The challenge It is abundantly clear that we are not making the progress needed at the pace and scale needed to address climate change. The most recent IPCC report again emphasises the devastating implications already evident as a consequence, with much worse to come unless real progress is made within an ever narrowing window for action.
Why are we not making progress quickly enough? Do we have the right objectives and responsibilities for businesses and economies? Are we measuring and incentivising the actions necessary? Is the ecosystem of investors, businesses, governments and consumers aligned to focus on the urgent transformation we clearly need? Do we have the right level of focus on delivering green alternatives at the pace and scale needed? Do we have the resilience needed to respond to the now inevitable challenge to be faced, especially in some of the countries with least capacity to respond? How do we introduce policies that will protect the planet with sufficient social support to make them successful?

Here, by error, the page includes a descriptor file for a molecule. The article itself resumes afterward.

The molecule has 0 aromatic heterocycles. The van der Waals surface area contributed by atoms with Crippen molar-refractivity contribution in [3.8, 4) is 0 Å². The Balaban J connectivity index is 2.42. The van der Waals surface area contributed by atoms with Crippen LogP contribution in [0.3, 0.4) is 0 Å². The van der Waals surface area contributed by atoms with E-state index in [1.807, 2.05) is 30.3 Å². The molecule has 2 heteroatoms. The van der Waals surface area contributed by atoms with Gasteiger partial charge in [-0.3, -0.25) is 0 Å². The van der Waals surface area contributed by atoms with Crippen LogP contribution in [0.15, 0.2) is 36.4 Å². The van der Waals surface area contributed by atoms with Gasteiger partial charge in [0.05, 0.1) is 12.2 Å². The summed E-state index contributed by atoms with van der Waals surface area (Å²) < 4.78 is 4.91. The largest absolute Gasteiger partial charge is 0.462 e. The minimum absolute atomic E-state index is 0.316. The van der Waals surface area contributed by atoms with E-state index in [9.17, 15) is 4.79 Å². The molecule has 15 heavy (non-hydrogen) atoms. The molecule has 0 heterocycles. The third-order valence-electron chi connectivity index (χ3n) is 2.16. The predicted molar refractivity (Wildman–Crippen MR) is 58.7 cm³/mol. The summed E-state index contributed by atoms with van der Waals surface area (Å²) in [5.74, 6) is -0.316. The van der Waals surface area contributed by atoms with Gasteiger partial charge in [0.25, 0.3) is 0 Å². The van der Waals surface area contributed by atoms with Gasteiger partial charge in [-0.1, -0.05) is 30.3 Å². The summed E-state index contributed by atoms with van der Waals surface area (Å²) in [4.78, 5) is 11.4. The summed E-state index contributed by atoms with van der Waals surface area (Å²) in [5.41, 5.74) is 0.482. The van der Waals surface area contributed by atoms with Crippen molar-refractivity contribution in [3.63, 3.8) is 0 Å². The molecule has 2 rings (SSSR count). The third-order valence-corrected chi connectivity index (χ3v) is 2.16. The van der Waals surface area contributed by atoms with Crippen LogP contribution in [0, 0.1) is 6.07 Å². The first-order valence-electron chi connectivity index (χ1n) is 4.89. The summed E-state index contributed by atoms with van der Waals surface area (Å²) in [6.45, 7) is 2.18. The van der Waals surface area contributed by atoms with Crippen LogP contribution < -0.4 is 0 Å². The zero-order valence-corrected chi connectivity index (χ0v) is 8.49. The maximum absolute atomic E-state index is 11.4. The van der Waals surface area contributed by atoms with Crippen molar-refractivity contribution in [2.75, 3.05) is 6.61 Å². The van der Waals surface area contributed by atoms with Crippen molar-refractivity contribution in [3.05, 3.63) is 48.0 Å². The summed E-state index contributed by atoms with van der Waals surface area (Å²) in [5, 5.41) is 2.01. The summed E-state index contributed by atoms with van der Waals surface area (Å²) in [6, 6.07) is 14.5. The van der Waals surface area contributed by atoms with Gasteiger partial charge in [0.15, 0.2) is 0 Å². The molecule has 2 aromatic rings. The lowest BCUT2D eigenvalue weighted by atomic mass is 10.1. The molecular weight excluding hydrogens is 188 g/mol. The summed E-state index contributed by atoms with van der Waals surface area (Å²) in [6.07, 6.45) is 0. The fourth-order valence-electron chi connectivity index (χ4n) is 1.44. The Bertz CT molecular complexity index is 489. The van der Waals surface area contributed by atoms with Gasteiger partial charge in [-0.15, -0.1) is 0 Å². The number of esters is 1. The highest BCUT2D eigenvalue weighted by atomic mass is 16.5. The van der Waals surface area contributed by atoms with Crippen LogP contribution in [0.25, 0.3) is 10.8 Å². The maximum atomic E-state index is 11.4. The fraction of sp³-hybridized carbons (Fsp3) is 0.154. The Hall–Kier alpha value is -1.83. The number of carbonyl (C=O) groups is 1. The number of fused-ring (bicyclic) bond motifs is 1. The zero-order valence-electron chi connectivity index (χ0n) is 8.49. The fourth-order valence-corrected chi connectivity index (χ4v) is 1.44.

The policy issue These challenges reflect the need for urgent policy responses to accelerate the transformation we now urgently need. Responses which orient business and economic activities to deliver on the required transition, to recouple economic activity and sustainable outcomes for society. And they clearly require support from all stakeholders who operate in the ecosystem - investors, businesses, government and civil society.
One of the challenges in the design of policy measures from reporting, responsibilities, incentives and taxes etc is to ensure that these policies reflect an emphasis on the social implications - the human aspects of the consequences for citizens. For example we cannot rely on carbon taxes which do not have widespread voter support due to concerns about affordability and fairness (issues likely to be even more central in light of inflationary pressures).